Many people are afraid a curry is too hot for them and therefore dislike Indian cuisine. However, this massaman curry is comforting mild, but still excitingly fragrant and not at all boring. Indian spices collide with Thai ingredients, giving birth to a very special dish. Comforting, yet interesting. The kind of food that makes you a little sad once you ate the last portion. And the best of all, it’s really easy to make and can be prepared in large batches. Enjoy!
Massaman curry is a dish full or tradition and history. My version is just an interpretation, using ingredients I had at hand. Massaman curry is a mild Thai curry with Muslim roots, making for a unique blend of spices. Its history reaches back to the 17th century, when Muslim traders reached the far east. There is even a poem by King Rama II dedicated to Princess Bunrot, who later became his wife, in which Massaman curry is mentioned. The second stanza of the poem reads:
Massaman, a curry made by my beloved, is fragrant of cumin and strong spices.King Rama II (1767-1824)
Any man who has swallowed the curry is bound to long for her.
Massaman curry traditionally uses even more spices than I incorporated in my version, as well as peanuts, which I didn’t include, as they are pretty heavy on the calorie count and we already have coconut milk for extra creamyness. However, there are a few key points of massaman curry that need to be incorporated: we need to pay homage to its Muslim spice trading routes, which I mainly achieved with the use of macis, the dried “flowery” part of the nutmeg nut. If you don’t get it, just use nutmeg. We need tamarind (or just add lemons) for a sour twist and something sweet, I used sweetener, to counterbalance it. And we need to pay homage to its Thai roots too, mainly with the use of fish sauce (or shrimp paste).
I chose a mild, yellow curry paste as a flavour base for this curry and I suggest you do the same. It saves you a lot of time and as long as you make the effort to pimp the paste up a little, there is nothing wrong using it. If you find a Massaman paste, go with it, I just had a “normal” yellow thai paste.
- 2kg lean stewing beef
- 2kg potatoes
- 200g yellow mild curry paste
- 700ml polpa or passata
- 400ml coconut milk
- 700ml water
- 3-4 dashes of fish sauce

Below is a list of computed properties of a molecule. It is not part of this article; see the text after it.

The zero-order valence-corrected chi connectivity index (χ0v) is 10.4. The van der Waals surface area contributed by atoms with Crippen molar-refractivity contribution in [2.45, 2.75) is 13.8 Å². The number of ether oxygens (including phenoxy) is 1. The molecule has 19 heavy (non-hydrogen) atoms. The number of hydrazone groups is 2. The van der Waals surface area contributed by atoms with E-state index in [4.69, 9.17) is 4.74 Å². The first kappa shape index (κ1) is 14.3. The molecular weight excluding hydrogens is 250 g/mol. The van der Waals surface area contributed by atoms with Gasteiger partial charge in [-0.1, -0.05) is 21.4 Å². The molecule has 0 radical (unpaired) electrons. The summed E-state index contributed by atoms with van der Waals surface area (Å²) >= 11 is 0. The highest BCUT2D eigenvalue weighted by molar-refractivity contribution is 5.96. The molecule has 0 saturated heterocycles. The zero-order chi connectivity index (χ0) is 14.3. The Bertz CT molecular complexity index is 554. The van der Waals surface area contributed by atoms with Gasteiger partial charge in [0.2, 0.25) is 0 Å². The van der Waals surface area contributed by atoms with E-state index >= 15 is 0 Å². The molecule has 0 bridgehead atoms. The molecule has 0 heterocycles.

- sweetener and tamarind paste
- fennel, nigella, cumin and mustard seeds
- curcuma powder, macis (or nutmeg), cinnamon
- Preheat your oven to 230°C. Add the polpa, coconut milk, water, curry paste, fish sauce, sweetener, 1-2 tsp tamarind paste, 2-3 tsp curcuma, 2 tsp cinnamon and one crushed macis “flower” to a large dutch oven or other heavy lidded cooking pot.
- Cut the lean beef in 2cm dices and also add to the pot, stirring well to incorporate everything.
- Cut the potatoes into mouthsized chunks and place on top of the curry base. Season the potatoes with a little salt and the “seedy” spices like fennel, nigella, cumin and mustard.
- Put the lid on and cook in the oven for 30 minutes, then reduce the heat to 140°C and cook for another 2-3 hours or until tender.
- Remove from the oven, stir, taste and season to perfection (check for salt, sweetness and a little sour hint). Garnish with a little fresh chilantro leaves.
100g of this rich curry have the following macros:
- 8,1g protein
- 5,9g carbs
- 3,5g fat
This curry is quite substantial and doesn’t need to have something as a side, but basmati rice is always great with any curry. Also give papadams a try! Usually they are fried and therefore quite heavy, but I like to put them a few minutes under the grill to crispen them up and they turn out great! Just watch them like a hawk, they turn black in a matter of seconds. Papadam consist of chickpeas, so they are relatively high in fiber and quite filling.
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